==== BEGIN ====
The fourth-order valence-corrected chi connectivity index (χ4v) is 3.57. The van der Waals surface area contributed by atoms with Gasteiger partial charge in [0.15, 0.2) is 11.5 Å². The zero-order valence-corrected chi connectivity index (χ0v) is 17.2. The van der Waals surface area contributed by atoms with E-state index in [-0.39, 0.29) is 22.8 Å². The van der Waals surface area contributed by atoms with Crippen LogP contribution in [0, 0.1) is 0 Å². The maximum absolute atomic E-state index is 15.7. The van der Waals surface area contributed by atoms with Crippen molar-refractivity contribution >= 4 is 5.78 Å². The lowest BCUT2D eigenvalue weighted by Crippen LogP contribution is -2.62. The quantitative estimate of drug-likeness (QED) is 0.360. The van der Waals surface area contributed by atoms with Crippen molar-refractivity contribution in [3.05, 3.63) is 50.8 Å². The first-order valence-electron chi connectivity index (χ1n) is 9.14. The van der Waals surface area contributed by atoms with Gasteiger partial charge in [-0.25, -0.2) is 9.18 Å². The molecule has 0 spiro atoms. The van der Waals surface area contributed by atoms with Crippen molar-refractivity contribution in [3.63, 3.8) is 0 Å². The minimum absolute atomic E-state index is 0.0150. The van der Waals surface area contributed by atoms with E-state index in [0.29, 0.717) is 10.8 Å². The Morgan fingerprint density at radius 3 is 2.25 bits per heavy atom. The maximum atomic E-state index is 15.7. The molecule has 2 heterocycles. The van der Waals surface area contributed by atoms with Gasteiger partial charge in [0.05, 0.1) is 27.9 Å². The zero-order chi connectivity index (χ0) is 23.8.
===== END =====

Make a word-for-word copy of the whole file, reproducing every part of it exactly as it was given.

The fourth-order valence-corrected chi connectivity index (χ4v) is 3.57. The van der Waals surface area contributed by atoms with Gasteiger partial charge in [0.15, 0.2) is 11.5 Å². The zero-order valence-corrected chi connectivity index (χ0v) is 17.2. The van der Waals surface area contributed by atoms with E-state index in [-0.39, 0.29) is 22.8 Å². The van der Waals surface area contributed by atoms with Crippen LogP contribution in [0, 0.1) is 0 Å². The maximum absolute atomic E-state index is 15.7. The van der Waals surface area contributed by atoms with Crippen molar-refractivity contribution >= 4 is 5.78 Å². The lowest BCUT2D eigenvalue weighted by Crippen LogP contribution is -2.62. The quantitative estimate of drug-likeness (QED) is 0.360. The van der Waals surface area contributed by atoms with Crippen molar-refractivity contribution in [3.05, 3.63) is 50.8 Å². The first-order valence-electron chi connectivity index (χ1n) is 9.14. The van der Waals surface area contributed by atoms with Gasteiger partial charge in [-0.25, -0.2) is 9.18 Å². The molecule has 0 spiro atoms. The van der Waals surface area contributed by atoms with Crippen molar-refractivity contribution in [3.63, 3.8) is 0 Å². The minimum absolute atomic E-state index is 0.0150. The van der Waals surface area contributed by atoms with E-state index in [0.29, 0.717) is 10.8 Å². The Morgan fingerprint density at radius 3 is 2.25 bits per heavy atom. The maximum atomic E-state index is 15.7. The molecule has 2 heterocycles. The van der Waals surface area contributed by atoms with Gasteiger partial charge in [0.05, 0.1) is 27.9 Å². The zero-order chi connectivity index (χ0) is 23.8.